Commentators note the fact that the young man immediately began to speak upon being raised back to life. This, they say, is a clear indication that he was not merely convulsing or experiencing some weird post-mortem tremor. No, he was fully alive and thus able to engage in that one activity that is so key to the building of uniquely human community: he speaks. Language is that vital feature to human life that connects us one to another in an intimate way. So this young man’s ability to talk is not only a sign that he really is alive again after being genuinely dead but also a sign (as noted elsewhere in this set of sermon starters) that Jesus has done far more than repair one broken-down human body: he has restored an entire community and all the wonderful, life-giving relationships involved therein.
As Lewis Smedes wrote some years ago, it is of course natural to want healing for ourselves or certainly for someone we love. It’s natural to pray for such things, too. But Smedes also sees a spiritual danger in reducing the Christian life to mostly an exercise in seeking greater ease, comfort, and healing. Perhaps such a focus blinds us to the unalleviated suffering that is all around us, particularly among the very same poor and disenfranchised people who occupied such a central place in Jesus’ own ministry.
Perhaps it is no coincidence that the same TV preachers who pray the most over some suburbanite’s bursitis are also the last folks from whom you will ever hear much talk about doing something to minister to the poor, the homeless, and all those others in society who live without protection, without adequate health care, without enough food to eat. But, Smedes asks with no small degree of poignance, how can we trumpet Jesus’ power and presence for ourselves if we pay more attention to the alleviation of our own ailments than to the many others who suffer every day? How can we claim to have concentrated doses of Jesus’ power if we do not first have Jesus’ heart for this world’s suffering masses?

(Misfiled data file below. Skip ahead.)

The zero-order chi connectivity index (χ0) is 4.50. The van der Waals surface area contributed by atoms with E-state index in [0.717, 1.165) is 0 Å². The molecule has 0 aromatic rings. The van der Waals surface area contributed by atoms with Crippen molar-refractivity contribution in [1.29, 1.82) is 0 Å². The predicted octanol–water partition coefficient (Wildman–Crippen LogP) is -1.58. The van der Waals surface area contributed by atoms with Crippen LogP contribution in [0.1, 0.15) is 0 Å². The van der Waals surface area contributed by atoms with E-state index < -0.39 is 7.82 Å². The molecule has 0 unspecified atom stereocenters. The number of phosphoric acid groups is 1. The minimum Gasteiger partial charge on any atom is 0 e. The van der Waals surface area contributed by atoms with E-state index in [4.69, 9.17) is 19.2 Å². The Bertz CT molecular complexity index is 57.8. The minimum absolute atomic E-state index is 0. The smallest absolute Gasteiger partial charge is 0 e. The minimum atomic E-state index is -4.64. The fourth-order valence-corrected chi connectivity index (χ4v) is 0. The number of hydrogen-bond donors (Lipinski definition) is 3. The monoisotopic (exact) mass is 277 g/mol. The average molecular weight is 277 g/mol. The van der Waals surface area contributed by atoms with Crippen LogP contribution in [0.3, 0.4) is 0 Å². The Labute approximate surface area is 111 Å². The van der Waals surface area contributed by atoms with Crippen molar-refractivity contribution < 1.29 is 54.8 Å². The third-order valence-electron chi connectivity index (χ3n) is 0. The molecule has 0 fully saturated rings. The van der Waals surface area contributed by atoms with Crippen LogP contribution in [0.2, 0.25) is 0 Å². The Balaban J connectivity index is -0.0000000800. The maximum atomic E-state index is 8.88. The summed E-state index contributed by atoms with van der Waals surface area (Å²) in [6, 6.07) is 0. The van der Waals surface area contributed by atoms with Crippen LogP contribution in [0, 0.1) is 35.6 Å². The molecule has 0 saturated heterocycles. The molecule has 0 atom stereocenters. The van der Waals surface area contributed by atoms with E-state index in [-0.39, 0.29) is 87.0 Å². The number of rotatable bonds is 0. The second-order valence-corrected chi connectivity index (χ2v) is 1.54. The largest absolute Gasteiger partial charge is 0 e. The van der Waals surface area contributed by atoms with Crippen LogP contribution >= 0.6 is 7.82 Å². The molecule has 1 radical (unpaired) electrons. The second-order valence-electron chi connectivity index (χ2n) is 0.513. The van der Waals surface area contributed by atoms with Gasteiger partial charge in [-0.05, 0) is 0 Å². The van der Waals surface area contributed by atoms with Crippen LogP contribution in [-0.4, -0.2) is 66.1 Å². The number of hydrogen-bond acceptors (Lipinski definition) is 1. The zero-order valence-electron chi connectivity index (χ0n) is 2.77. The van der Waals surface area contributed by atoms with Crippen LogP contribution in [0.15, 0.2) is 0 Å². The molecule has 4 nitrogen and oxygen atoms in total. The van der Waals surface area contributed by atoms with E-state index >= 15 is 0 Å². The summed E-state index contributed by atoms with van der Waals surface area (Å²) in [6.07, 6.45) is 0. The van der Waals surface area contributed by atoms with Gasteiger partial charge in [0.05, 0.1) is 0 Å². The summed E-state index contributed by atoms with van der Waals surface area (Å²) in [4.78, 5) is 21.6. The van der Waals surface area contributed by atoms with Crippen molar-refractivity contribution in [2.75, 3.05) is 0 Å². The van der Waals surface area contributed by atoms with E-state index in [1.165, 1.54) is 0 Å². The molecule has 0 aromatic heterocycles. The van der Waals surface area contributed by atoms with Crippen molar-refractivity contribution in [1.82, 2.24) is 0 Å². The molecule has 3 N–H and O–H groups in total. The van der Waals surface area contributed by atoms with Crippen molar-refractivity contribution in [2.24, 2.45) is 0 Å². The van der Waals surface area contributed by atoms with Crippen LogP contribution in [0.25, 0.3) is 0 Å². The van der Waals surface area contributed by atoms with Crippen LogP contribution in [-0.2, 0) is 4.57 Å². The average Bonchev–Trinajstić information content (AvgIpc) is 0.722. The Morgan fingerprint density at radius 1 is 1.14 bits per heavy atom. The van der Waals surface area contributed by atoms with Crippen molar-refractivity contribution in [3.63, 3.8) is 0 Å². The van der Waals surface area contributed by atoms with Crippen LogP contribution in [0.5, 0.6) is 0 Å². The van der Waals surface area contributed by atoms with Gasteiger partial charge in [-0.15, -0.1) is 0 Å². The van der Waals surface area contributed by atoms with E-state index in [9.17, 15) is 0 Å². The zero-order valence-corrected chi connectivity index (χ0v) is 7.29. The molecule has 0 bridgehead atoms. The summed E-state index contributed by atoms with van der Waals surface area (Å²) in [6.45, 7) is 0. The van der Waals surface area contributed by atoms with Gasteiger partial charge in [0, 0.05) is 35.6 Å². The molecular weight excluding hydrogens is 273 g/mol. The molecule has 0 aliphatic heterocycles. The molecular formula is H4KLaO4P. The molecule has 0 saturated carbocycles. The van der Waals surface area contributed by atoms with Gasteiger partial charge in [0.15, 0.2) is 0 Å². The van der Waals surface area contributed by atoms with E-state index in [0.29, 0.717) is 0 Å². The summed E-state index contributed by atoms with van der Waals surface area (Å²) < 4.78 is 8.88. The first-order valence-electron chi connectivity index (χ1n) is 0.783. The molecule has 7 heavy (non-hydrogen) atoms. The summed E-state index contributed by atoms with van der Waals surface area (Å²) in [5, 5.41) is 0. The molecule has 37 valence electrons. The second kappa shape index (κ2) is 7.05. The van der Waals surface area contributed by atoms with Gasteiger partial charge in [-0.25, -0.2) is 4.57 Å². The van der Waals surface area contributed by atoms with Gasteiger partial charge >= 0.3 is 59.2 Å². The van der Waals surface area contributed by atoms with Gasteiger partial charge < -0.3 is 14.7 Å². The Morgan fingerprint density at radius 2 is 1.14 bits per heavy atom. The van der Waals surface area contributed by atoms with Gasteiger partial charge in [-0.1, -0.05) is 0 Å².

Because remember: Jesus was no Oral Roberts-type who stood up in front of a camera proclaiming from a safe distance that he just knew that somewhere out there in the world at that very moment someone in Capernaum had just been delivered from arthritis and that someone in Bethlehem had just been released from a demon. That’s not how Jesus operated. No, he got so close to the people who lived on the margins of society as to be defiled by them, according to the religious conventions of his day. He got touched by menstruating women, he touched dead bodies, he touched “unholy” lepers. These were not healings of the already well-off performed from some safe distance.
Instead, these were quiet manifestations of God’s glory in precisely the last places on earth where the religious folk of that time thought religious folk belonged! If miracles were “signs” or arrows pointing us to the deeper realities of God’s kingdom, then surely one of the directions in which we get pointed in the gospels is toward our being with the very people whom others mostly avoid. We go to all kinds of people in order to show them that God loves them whether we can solve their every ill or not.
1 Kings 17:8-24
Author: Doug Bratt
We live a world that death and violence seem to have in their iron-like stranglehold. All too often they appear to have both the dominant and final word in our world. In the midst of this culture of violence and death, however, God is in the business of constantly giving life.
Death stubbornly looms over this Sunday’s appointed text. In fact, it looms even before our text unfolds. After all, as we read I Kings’ grim description of Israel’s first kings, we read about deepening depravity
It makes me think of our visit to Mount St. Helen’s about a year after it erupted and sent deadly rivers of mud and lava crashing down its slopes. The sight was unforgettable: miles and miles of trees stripped and knocked down like so many dominoes. It basically smothered every living thing under a deep blanket of mud.